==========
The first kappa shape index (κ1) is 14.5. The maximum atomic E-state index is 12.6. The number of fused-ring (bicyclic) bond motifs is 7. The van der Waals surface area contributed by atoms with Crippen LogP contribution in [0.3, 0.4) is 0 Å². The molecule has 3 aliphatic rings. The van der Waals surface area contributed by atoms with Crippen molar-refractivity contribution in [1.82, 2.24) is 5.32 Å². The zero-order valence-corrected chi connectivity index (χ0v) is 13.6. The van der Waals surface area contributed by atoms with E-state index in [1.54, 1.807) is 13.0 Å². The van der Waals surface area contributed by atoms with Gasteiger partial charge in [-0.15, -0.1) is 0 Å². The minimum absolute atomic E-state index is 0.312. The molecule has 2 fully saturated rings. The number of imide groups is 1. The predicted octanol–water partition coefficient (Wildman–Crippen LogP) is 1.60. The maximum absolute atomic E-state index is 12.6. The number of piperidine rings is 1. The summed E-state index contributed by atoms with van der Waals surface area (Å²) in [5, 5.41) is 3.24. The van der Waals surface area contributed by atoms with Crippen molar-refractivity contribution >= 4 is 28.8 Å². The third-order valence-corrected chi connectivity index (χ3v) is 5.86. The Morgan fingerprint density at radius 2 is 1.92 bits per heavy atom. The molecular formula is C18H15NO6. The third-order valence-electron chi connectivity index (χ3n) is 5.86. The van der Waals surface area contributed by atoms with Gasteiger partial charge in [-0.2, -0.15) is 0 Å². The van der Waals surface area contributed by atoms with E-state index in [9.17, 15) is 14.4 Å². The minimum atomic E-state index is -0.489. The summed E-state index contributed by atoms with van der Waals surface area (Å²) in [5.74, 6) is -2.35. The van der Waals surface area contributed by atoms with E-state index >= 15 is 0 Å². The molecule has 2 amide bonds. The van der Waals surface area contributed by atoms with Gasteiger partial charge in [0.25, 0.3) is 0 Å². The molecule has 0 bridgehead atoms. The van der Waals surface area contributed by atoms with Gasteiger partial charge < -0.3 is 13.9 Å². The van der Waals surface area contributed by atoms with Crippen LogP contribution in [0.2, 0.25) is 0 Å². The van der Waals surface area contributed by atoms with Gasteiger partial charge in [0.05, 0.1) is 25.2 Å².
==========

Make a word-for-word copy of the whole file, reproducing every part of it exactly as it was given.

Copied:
The first kappa shape index (κ1) is 14.5. The maximum atomic E-state index is 12.6. The number of fused-ring (bicyclic) bond motifs is 7. The van der Waals surface area contributed by atoms with Crippen LogP contribution in [0.3, 0.4) is 0 Å². The molecule has 3 aliphatic rings. The van der Waals surface area contributed by atoms with Crippen molar-refractivity contribution in [1.82, 2.24) is 5.32 Å². The zero-order valence-corrected chi connectivity index (χ0v) is 13.6. The van der Waals surface area contributed by atoms with E-state index in [1.54, 1.807) is 13.0 Å². The van der Waals surface area contributed by atoms with Gasteiger partial charge in [-0.15, -0.1) is 0 Å². The minimum absolute atomic E-state index is 0.312. The molecule has 2 fully saturated rings. The number of imide groups is 1. The predicted octanol–water partition coefficient (Wildman–Crippen LogP) is 1.60. The maximum absolute atomic E-state index is 12.6. The number of piperidine rings is 1. The summed E-state index contributed by atoms with van der Waals surface area (Å²) in [5, 5.41) is 3.24. The van der Waals surface area contributed by atoms with Crippen molar-refractivity contribution >= 4 is 28.8 Å². The third-order valence-corrected chi connectivity index (χ3v) is 5.86. The Morgan fingerprint density at radius 2 is 1.92 bits per heavy atom. The molecular formula is C18H15NO6. The third-order valence-electron chi connectivity index (χ3n) is 5.86. The van der Waals surface area contributed by atoms with Gasteiger partial charge in [-0.2, -0.15) is 0 Å². The van der Waals surface area contributed by atoms with E-state index in [9.17, 15) is 14.4 Å². The minimum atomic E-state index is -0.489. The summed E-state index contributed by atoms with van der Waals surface area (Å²) in [5.74, 6) is -2.35. The van der Waals surface area contributed by atoms with E-state index >= 15 is 0 Å². The molecule has 2 amide bonds. The van der Waals surface area contributed by atoms with Gasteiger partial charge in [0.25, 0.3) is 0 Å². The molecule has 0 bridgehead atoms. The van der Waals surface area contributed by atoms with Gasteiger partial charge < -0.3 is 13.9 Å². The van der Waals surface area contributed by atoms with Crippen LogP contribution in [0.2, 0.25) is 0 Å². The van der Waals surface area contributed by atoms with Gasteiger partial charge in [0.05, 0.1) is 25.2 Å².